Today
Thu 4 June 2020
Subscribe

Brian Cathcart explains why the press asking for public money to help them through the Coronavirus pandemic must follow the same reasoning they applied to the Duke and Duchess of Sussex.

Share this article

There is a fine irony in coincidence. For the past few years, the principal justification deployed by the UK’s national newspapers for hounding the Duke and Duchess of Sussex has been that they lived off the public purse. 

Because taxpayers were funding their luxury royal lifestyle, we were told, the couple were accountable to the public so the Mail, the Sun and others claimed the right to place whatever demands on them they chose.

It was in an attempt to escape this trap that the couple severed most of their links with this country and announced that they would move towards financial self-sufficiency.

But what’s this? The very same press industry is now desperately begging for public subsidy – that’s your money and mine – because it can’t cope in the COVID-19 crisis. Yes, they want taxpayer funding just like the Sussexes had. 

By their own rules, surely, that means that the press are making themselves accountable to the public. If we give them what they want, it follows that we get the right to place demands on them just like they did on the Sussexes, right?  

Today, Harry and Meghan, far away in Los Angeles, have shut the door on the UK tabloid press and placed a permanent ‘no comment’ sign in the window for them. In an eloquent statement, they expressed despair at the relentless dishonesty, distortions and unjustified intrusions of the Sun, the Mail, the Express and the Mirror.

Not only are they entirely within their rights – no private citizen has an obligation to communicate with news media – but who can blame them? 

They have done what they were asked to do, even to the point where Prince Harry – surely one of the most conspicuous of all British assassination targets after his military service in Afghanistan – no longer receives the kind of security protection routinely guaranteed to ex-Prime Ministers who can be of little interest to terrorists.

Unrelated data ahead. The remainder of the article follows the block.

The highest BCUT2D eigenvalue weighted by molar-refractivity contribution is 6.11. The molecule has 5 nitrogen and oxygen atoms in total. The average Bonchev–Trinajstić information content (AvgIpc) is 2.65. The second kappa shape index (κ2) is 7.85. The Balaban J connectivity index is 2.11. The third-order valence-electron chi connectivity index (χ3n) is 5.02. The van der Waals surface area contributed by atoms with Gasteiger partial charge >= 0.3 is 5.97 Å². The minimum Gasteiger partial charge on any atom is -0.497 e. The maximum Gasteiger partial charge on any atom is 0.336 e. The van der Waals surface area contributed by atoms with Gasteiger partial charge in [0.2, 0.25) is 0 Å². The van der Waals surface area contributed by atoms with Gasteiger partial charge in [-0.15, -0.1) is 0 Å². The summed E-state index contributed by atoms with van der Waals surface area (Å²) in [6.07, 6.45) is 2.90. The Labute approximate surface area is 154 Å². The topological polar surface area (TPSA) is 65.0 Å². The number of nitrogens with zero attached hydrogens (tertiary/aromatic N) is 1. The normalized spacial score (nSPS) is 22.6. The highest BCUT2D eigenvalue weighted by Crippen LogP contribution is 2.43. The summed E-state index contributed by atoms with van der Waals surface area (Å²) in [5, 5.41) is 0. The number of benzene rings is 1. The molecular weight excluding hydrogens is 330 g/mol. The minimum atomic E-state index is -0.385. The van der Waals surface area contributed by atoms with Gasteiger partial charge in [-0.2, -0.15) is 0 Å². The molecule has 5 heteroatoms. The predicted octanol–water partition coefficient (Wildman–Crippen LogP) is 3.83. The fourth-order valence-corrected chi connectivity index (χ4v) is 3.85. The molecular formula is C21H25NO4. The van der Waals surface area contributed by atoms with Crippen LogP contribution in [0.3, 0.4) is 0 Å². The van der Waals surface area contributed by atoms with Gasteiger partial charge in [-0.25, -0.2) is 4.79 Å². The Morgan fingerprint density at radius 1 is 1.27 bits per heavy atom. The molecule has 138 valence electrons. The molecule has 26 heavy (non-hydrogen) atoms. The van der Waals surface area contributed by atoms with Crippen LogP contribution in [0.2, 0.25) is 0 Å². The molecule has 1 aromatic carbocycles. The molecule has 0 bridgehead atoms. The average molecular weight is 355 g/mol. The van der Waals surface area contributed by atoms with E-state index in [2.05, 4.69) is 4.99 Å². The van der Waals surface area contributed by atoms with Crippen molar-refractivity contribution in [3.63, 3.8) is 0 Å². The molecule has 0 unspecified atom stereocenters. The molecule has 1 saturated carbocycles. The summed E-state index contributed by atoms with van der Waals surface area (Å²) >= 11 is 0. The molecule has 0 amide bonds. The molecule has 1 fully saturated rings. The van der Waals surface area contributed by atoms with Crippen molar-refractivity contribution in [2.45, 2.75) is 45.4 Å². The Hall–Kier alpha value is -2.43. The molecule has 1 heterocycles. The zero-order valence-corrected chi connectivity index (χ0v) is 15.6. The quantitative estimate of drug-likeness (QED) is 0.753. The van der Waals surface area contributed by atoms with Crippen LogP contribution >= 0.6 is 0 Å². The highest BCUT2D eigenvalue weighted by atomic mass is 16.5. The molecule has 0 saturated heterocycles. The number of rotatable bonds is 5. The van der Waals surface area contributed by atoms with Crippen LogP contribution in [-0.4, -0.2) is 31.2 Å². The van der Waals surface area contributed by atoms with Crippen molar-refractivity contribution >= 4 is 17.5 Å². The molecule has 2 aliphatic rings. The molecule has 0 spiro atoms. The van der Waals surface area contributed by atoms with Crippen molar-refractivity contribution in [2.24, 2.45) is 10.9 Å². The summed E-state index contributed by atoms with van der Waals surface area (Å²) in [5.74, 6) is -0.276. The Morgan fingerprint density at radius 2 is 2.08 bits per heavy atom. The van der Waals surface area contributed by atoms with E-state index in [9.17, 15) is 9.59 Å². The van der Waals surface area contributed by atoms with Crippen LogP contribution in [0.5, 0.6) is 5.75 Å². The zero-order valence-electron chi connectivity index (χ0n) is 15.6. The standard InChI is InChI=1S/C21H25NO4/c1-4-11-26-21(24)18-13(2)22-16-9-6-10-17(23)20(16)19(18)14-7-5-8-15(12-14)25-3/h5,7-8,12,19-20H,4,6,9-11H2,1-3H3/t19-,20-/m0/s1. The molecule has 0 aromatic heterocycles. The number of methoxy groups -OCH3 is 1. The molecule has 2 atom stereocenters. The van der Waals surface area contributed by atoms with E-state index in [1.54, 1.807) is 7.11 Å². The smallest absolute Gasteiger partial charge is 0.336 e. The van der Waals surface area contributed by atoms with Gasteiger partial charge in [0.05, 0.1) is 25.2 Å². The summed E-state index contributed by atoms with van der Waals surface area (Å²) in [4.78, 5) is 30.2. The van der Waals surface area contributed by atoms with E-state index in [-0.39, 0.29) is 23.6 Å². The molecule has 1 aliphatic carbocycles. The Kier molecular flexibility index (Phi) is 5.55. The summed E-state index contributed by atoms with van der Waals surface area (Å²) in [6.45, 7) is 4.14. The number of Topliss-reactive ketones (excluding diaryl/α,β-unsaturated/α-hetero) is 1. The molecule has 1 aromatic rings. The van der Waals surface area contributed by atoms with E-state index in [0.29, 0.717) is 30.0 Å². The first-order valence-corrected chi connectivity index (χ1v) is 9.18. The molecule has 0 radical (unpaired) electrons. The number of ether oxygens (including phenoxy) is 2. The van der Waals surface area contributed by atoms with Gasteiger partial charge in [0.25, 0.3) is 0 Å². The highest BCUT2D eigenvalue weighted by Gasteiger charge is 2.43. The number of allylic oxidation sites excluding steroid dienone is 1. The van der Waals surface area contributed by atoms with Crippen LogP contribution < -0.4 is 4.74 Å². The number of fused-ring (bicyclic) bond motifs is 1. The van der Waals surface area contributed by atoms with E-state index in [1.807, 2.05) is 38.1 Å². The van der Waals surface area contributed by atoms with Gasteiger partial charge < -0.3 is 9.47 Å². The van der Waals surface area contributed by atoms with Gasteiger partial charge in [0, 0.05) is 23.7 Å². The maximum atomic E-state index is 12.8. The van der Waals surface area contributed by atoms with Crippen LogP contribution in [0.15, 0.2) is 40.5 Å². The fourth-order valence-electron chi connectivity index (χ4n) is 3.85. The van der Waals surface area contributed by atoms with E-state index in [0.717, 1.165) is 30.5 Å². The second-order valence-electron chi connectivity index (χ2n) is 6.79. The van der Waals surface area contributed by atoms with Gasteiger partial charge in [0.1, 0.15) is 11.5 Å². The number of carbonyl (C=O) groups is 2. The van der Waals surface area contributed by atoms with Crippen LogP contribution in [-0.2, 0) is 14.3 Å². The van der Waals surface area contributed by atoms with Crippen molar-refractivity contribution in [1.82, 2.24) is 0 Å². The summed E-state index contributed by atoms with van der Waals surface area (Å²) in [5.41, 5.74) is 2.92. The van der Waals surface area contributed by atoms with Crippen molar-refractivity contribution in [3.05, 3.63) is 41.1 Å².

But let’s get back to the press and the begging bowl.


Not One Rule for Them and One for Us

The press are lobbying the Government for all they are worth. A secret meeting was held with Media Minister John Whittingdale last week, and the Sun, for example, has been pushing its tale of woe on social media. 

A dozen years ago, the press purported to mock and despise the idea of press subsidies – that was for losers. But now they are the losers, with collapsing print sales and advertising revenues. So they want your help. And, make no mistake, they don’t just want a bung today – they want long-term taxpayer support.

(In a sense, they have been receiving taxpayer support since at least the 1940s. Newspapers are zero-rated for VAT (and before that Purchase Tax), which means that every year the Exchequer has waived hundreds of millions in revenue from press companies, but the press never mention this public largesse).

To repeat: by the rules they themselves applied to the Sussexes – and have often applied to others on the public payroll (not, I should say, without justification in many cases) – if they receive money, they place themselves under an obligation to the taxpayers. 

And the problem with that is that we are being asked to subsidise an industry that is largely owned by disreputable corporations, that is failing us in dozens of ways, that causes untold harm to vulnerable people and minorities with complete impunity and that is also, in some ways, actively corrupt.

This is not to say that the public should not help to sustain journalism, but we need to be careful. We must not subsidise organisations owned by billionaires and tax-dodgers. And we must not subsidise organisations that cause harm to our fellow-citizens without being properly accountable. 


Accountability and Serving the Public Interest

The National Union of Journalists has what seems a generally sound proposal for state aid, focused more on actual journalists than their employers.

Absent from that plan, however, are two things. First, no one political party, even in government, should ever have the power to decide on journalism subsidies. That throws the door wide open to undue influence. Any steps should have to command cross-party support. 

The NUJ also fails to insist on reform of regulation. Are we really going to subsidise an industry that simply ignored the findings of the Leveson Inquiry, the votes of all parties in Parliament and the wish of the public (demonstrated countless times in polls) that there should be effective press regulation that is independent of political influence? 

Are we really going to subsidise an industry that boasts of a code of practice but doesn’t stick to it – and that does its level best to conceal this fact from the public? 

Are we really going to subsidise an industry that tolerates, indeed helps to cover-up, gross and harmful abuses in its own ranks – the activities of Andrew Norfolk of the Times, for example, or the cruelty inflicted upon Danielle Hindley?

No. There must be accountability.

If these organisations want public money, they must start respecting the public they are supposed to serve. Remember – as the Mail and the Sun would undoubtedly be pointing out if this were about the Sussexes – some of that money will come from PAYE taxes levied on nurses, doctors and bus drivers.  


More stories filed under CORONAVIRUS CRISIS

More stories filed under Argument